DETROIT – The Twins aren’t ready to say Samuel Deduno will start Thursday’s game against the White Sox. Then again, he might.
“We’re talking about it. We’ve been kicking around some ideas,” assistant General Manager Rob Antony said Sunday, a day after Deduno gave up seven runs over 2 ⅓ innings, raising his ERA as a starter to 6.52.
Antony said manager Ron Gardenhire and pitching coach Rick Anderson had discussed some mechanical problems that are hampering Deduno, problems that disappear during his between-start bullpen sessions but reappear on the mound. “Andy has some suggestions, so we’re still working with him,” Antony said.
“His last bullpen session was lights out. He got everything straightened out,” Gardenhire said, but then allowed five consecutive hitters reach in Saturday’s game, including a pair of home runs. “He has his good innings and his bad innings, and we just want to find consistency more than anything else. The last couple have been not very consistent, so everything is out there — we’re trying to figure out the best way to go about it. How can we get him better, that’s what we’re looking for now.”
So will Deduno make his next start on Thursday? “Absolutely,” Gardenhire said, before hedging — “as of now.”
“We’ll see,” agreed Antony, who acknowledged that the Twins have some pitchers throwing well at Class AAA Rochester. “We talked about different scenarios, but we haven’t made any decisions.”
Rough day for Arcia
As if Oswaldo Arcia’s day wasn’t bad enough Sunday, with a pair of costly misplays in the outfield, he went 0-for-2 at the plate as well. He also walked twice, which the Twins take as an encouraging sign, but the second-year Venezuelan outfielder still is mired in a slump.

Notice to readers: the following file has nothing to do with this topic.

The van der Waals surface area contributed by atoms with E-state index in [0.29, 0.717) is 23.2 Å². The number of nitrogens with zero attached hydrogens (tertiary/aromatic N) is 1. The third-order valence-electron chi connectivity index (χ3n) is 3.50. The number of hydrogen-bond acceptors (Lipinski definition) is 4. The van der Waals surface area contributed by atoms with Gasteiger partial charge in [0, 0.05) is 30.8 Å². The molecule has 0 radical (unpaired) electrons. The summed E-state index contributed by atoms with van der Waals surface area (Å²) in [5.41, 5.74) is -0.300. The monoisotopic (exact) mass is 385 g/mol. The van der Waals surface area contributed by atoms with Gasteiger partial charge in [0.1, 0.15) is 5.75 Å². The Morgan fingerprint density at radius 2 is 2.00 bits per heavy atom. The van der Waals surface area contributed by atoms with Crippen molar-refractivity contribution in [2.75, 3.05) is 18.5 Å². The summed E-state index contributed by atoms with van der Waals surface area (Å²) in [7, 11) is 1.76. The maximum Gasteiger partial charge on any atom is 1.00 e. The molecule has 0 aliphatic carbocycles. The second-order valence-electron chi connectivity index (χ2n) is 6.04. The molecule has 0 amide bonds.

Arcia batted .378 with four home runs in his first 11 games after returning from a wrist injury in mid-May. But since June 6, when he returned one day after turning an ankle against Milwaukee, little has gone right; Arcia is 2-for-25 over the past eight games, with nine strikeouts and no homers.
A slump is one thing, Gardenhire said, but the Twins want Arcia to avoid putting extra pressure on himself, which triggered a downward spiral almost exactly a year ago, one that got so bad, Arcia struck out 12 times in 15 at-bats and was sent to Rochester.
Gardenhire said the same symptoms are back, with Arcia “swinging at sliders in the dirt or over his head,” so Twins hitting coach Tom Brunansky has been working with him. “He’s just got to get better pitches in the zone. It looks like he’s trying to hit an eight-run homer every time up,” Gardenhire said. “He’s got to calm his swing down. He’s trying to hit the ball 8,000 miles right now. He’s swinging like a madman.”
Plouffe lands on DL
Third baseman Trevor Plouffe woke up with the flu Sunday, but that wasn’t his worst ailment. His left side still was sore, too, from a diving attempt at a ground ball during Saturday’s game, so the Twins placed their RBI leader on the 15-day disabled list because of what a magnetic resonance imaging exam revealed to be “inflammation between the ninth rib and costal cartilage.” Soreness, in other words, but not the strained oblique they had feared, an injury that might have kept him out several weeks.
“We’re hoping it won’t take quite as long to heal up,” Antony said. “He thought he had the wind knocked out of him initially, and wanted to stay in the game. When he got the ball and threw it, he realized he was a lot more sore than he thought.”
Pedro Florimon was summoned from Rochester, where he had been hitting .230 since being sent down on May 8. Florimon’s presence was essential, Gardenhire said, because Eduardo Nunez also was unavailable Sunday after he suffered a strained right hamstring Saturday. Nunez ran briefly on Sunday, and should be ready in another day or two.